Can I tell you a secret? Kate Bush was my most played artist on Spotify last year. I crafted my very own ‘best of’ playlist filled with songs that had me dancing around the kitchen with my hands flailing one second (Wuthering Heights) to soberly reflecting on the state of the world the next (Breathing). I listen to that playlist almost everyday. I am, always have been and always will be obsessed with Kate Bush. I even swam across a river once so I could touch the walls of her house. Totally legal stalking aside, she is one of the greatest singer-songwriters ever. It’s not opinion, it’s fact. Ask David Mitchell, who wrote the foreword to How To Be Invisible. Where to start then, with a book of lyrics? It’s a curious thing to see your favourite songs laid out like poems, giving them a whole new meaning. As a listener you’d rarely rewind a song to hear a particular line again, so suddenly being faced with words on a page, there for you to deconstruct, demystify and do what you want with is somewhat overwhelming. While David Mitchell’s brilliant anecdotal introduction shares his own musical journey with Kate, I do feel it’s lacking a bit of guidance on how to best approach this “strange beast.” At first, I tried to read each song as a separate entity and disassociate it entirely from the music. Then I attempted a strange karaoke-style interpretation, singing the lyrics with the book aloft like a demented choir soloist. Finally I settled on a middle ground: I read each song, turning over the words and their meaning, then listened to it with new found fascination. Some very clever people on Spotify have even made a playlist of the collection. It’s in order and everything. One by one, that’s how I’m making my way through How To Be Invisible. Whether you’re a fan or searching for a new obsession, Kate’s lyrics are timeless, poignant and intimate. Be warned though, you’ll have the songs whirring around your head for days.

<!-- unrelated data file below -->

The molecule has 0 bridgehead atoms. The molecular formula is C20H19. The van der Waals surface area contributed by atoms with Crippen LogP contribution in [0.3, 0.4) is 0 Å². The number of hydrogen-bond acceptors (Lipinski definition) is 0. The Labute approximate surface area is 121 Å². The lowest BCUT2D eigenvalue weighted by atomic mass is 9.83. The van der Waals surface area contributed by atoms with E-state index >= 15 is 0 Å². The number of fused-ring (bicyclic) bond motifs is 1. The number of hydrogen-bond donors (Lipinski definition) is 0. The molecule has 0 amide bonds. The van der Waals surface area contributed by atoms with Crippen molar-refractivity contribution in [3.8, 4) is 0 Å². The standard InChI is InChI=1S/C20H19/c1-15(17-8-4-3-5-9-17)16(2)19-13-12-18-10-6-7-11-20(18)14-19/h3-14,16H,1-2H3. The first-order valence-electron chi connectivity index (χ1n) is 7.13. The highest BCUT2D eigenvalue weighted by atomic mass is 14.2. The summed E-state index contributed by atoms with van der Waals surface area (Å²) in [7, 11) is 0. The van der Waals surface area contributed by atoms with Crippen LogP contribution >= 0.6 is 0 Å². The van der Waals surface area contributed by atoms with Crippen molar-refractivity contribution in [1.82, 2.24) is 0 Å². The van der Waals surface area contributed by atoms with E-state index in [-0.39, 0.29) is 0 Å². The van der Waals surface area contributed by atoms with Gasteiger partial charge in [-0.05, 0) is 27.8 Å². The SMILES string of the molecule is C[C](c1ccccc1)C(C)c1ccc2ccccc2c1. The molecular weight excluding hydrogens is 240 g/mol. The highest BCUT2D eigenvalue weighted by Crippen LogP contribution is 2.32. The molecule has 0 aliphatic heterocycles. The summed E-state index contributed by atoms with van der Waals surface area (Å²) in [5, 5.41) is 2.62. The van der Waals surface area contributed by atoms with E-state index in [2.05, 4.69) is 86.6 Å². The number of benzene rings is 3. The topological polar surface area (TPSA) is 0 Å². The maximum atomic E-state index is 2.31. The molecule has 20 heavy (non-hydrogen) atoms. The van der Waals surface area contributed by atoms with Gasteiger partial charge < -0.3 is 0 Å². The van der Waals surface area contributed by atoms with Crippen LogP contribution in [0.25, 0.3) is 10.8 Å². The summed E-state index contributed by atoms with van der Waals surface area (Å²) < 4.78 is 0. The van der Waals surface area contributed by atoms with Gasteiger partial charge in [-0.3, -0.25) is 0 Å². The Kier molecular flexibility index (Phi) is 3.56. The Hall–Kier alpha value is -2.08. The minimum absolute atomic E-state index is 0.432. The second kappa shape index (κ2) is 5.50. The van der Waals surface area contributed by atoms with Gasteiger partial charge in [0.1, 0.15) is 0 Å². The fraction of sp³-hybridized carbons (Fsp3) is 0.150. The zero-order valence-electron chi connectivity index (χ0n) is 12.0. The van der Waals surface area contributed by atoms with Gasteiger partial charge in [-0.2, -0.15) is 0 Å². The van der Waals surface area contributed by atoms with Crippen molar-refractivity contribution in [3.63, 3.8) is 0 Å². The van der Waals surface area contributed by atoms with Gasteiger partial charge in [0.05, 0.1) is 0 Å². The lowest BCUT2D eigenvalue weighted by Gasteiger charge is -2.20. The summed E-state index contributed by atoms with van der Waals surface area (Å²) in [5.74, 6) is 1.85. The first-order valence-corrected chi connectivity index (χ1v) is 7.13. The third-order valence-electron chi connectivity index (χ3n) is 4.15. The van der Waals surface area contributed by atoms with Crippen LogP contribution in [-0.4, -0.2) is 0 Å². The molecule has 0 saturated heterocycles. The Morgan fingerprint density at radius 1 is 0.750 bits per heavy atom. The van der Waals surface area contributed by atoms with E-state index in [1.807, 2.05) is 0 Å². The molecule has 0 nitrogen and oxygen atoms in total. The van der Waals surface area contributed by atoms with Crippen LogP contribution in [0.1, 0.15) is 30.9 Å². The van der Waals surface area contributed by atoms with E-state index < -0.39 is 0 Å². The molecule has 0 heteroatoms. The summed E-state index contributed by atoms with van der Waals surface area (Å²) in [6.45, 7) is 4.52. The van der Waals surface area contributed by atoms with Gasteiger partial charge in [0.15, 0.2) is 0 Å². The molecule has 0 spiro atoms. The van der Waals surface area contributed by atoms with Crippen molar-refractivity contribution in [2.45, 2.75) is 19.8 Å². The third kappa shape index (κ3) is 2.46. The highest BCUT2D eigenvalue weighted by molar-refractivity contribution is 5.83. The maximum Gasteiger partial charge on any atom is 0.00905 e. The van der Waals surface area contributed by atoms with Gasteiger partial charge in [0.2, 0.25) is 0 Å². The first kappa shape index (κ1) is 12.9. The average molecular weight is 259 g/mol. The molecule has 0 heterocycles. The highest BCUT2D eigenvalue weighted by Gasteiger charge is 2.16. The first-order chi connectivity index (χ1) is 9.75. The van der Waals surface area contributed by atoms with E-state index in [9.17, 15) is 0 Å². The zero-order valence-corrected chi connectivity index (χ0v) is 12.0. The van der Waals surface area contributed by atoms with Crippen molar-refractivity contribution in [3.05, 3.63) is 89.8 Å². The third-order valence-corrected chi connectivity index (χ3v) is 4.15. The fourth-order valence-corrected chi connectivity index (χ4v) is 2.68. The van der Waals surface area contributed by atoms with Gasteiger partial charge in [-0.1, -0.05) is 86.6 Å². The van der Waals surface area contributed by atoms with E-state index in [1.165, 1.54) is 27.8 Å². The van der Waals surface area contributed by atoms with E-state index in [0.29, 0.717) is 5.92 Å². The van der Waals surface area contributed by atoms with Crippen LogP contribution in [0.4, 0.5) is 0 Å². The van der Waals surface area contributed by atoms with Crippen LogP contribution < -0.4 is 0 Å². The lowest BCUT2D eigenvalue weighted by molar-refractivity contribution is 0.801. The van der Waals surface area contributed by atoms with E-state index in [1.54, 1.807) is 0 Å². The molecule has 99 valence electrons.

How To Be Invisible, Kate Bush. Faber & Faber, 2018.